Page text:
Although the question of whether a TSA screener can detain travelers at checkpoints will be decided at a later day by the Eleventh Circuit Court of Appeals, earlier this week I filed the final brief before U.S. District Judge Joan A. Lenard decides the following questions:

  1. Would releasing videos that show the faces of TSA screeners while working at checkpoints violate their privacy?
  2. Would releasing the names of those screeners violate their privacy?
  3. Can a government entity lie, in response to a Freedom of Information Act request, about the existence of a record deemed to be Sensitive Security Information?

Question 1, I think, borders on the absurd.  The idea that a bunch of public servants working in a public place have some sort of right to privacy sufficient to hide any video taken of them is absurd, especially in light of the fact that us “normal citizens” have no such reasonable expectation when we walk around in public.

Question 2 measures only marginally lower on the absurdity scale.  TSA screeners wear name tags and ID badges when working at the checkpoint.   Somehow, the identity of TSA screeners is public while they’re working, but if an incident happens, all the sudden, that information is now private.  Do we have a right to know who we, the taxpayers, have hired to work for us?  Would release of this information increase accountability to the public?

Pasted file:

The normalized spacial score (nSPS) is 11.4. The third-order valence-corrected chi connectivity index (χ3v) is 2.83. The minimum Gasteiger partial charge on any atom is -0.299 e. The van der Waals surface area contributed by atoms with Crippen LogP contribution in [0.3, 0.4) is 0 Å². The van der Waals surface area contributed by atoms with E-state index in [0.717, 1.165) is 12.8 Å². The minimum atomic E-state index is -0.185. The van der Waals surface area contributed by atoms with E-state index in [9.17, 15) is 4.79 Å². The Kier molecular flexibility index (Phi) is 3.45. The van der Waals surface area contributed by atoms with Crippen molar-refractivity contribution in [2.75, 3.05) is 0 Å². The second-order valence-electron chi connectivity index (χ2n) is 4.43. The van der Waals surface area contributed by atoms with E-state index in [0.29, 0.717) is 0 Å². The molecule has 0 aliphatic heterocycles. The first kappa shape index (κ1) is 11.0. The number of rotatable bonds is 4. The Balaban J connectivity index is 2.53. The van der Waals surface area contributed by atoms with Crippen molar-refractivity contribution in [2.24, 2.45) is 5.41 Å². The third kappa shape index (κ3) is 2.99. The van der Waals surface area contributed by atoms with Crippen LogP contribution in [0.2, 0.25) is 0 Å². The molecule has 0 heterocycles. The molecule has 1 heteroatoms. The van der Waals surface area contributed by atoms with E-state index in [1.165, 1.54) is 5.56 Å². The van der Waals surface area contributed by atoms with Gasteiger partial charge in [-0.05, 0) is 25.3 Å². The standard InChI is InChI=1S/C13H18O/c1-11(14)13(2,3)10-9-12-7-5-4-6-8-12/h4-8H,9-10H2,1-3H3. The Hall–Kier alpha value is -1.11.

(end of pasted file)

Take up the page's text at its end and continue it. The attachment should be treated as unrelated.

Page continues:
Question 3 also deals with accountability: if the government is allowed to lie about having “secret” records, it can mark any record as “secret” and the public would have no way to challenge that because we’d have no way to prove that a record existed in the first place.  If revealing the existence (or non-existence) of a document would truly harm national security, this is precisely the situation for which a Glomar denial (“we can neither confirm nor deny…”) was invented.  Instead, Broward County chose to lie, and then to double down by defending that lie through summary judgment.

So far, this particular judge has not looked too favorably on my case.  She dismissed 19 out of 21 counts so far (those involving the illegal search and seizure itself), denied a motion for reconsideration without explanation and analysis, and ignored a motion to begin the appeal of the 19 dismissed counts while the 2 remaining counts are pending.  The 19 dismissed counts will make it to the appeals court sooner or later regardless, but for the remaining counts, I am still optimistic that the law is clearly on my side and Judge Lenard will rule in my favor.  There is no time-table for her ruling, but since I don’t feel like she particularly wants my case in her courtroom, I expect that she’ll rule fairly quickly — within a month.

Corbett v. TSA – Motion for Summary Judgment (TSA) (.pdf) (3 MB)
Corbett v. TSA – Motion for Summary Judgment (Broward) (.pdf)

Corbett v. TSA – Opposition to Defendants’ Motions and Cross-Motion for Summary Judgment (Jon) (.pdf)

Corbett v. TSA – Reply & Cross-Motion Opposition (TSA) (.pdf)
Corbett v. TSA – Reply & Cross-Motion Opposition (Broward) (.pdf)

Corbett v. TSA – Reply to TSA’s Opposition (Jon) (.pdf)
Corbett v. TSA – Reply to Broward’s Opposition (Jon) (.pdf)